“What I look forward to is continued immaturity followed by death.” – Dave Barry
Another year slipped by recently—my fifty-eighth if you must know; or as my brother likes to remind me, closer to sixty than fifty-five. I look at it as fifty-eight years of great memories, many of them amusing and at my expense. Like the night my daughter was in high school and all of her friends were over the house. I can’t recall what I did, but whatever it was caused her to scream, “Why can’t I have a normal father like everyone else?” I can’t think about that night without smiling.
One thing that won’t get by me is le Tour, or what Americans refer to as the Tour de France. Le Tour is spellbinding, captivating and hypnotic all at once. Roughly two hundred professional cyclists riding 2,000 miles through bucolic countryside and medieval towns on their way to climb 22,000 feet into the Pyrenees mountain range and 25,000 breathtaking feet into the French Alps.
Imagine running several marathons a week for three consecutive weeks; now throw in the Pyrenees and Alps mountain ranges just for fun. Get the picture?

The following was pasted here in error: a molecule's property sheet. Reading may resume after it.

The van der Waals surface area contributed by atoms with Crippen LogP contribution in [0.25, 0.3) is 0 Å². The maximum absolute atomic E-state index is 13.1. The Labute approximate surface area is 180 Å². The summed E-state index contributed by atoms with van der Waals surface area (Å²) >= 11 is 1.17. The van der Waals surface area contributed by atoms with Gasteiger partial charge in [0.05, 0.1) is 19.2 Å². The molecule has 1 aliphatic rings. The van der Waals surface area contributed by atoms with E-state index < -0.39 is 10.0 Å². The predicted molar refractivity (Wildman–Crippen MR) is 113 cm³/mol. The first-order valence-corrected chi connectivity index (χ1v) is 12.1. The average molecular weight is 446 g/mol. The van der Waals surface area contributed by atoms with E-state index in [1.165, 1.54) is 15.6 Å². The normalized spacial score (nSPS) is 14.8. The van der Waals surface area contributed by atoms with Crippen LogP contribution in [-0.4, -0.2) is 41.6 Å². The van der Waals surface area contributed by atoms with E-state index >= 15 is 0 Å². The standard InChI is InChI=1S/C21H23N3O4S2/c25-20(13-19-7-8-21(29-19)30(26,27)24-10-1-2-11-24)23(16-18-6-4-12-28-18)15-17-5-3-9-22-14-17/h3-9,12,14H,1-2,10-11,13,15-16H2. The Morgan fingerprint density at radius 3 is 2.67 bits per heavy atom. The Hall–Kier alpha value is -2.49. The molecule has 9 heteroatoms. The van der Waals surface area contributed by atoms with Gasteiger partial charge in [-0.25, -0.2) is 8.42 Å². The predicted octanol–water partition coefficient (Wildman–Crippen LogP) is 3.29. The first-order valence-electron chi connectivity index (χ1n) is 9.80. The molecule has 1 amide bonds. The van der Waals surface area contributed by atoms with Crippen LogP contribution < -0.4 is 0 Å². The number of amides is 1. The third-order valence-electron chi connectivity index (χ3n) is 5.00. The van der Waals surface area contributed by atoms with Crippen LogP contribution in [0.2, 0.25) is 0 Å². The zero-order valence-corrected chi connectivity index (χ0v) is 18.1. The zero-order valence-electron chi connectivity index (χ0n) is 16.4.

I got hooked on le Tour about ten years ago when I first started getting the Outdoor Channel. I’d be channel surfing, hit le Tour on the Outdoor Channel and the next thing I’d know two hours disappeared. Between the fluid rhythm of two hundred cyclists peddling in the peloton and the magical combination of lush countryside, fourteenth century fortresses or the spellbinding peaks of the Alps, I would go into a trance.
Le Tour radiates energy; an energy I’d felt in the midst of a marathon field. It’s inspiring and contagious. People get energy from different sources. Regardless where you access your energy—a rock concert, skiing down a slope or even a strong acting performance—latch onto it and don’t let go.
Perhaps my daughter was onto something many years ago when she suggested I’m not a normal father. She recently talked me into running the Philadelphia Distance Run with her this September. Most fathers my age will be there as spectators cheering family and friends, or simply watching thousands of runners who have nothing better to do on a Sunday morning than run a half-marathon. There will be many runners in the field older than me, for sure; but my contemporaries are not likely to be blasting Blink 182, Foo Fighters or Passion Pit through their iPods. I can’t help it.
Last week I went to watch my son compete in the Philadelphia Triathlon and listened as the athletes’ names were announced when they crossed the finish line, some in their sixties and seventies. These are the men and women who give me energy and inspiration, and assurance many good years lie ahead.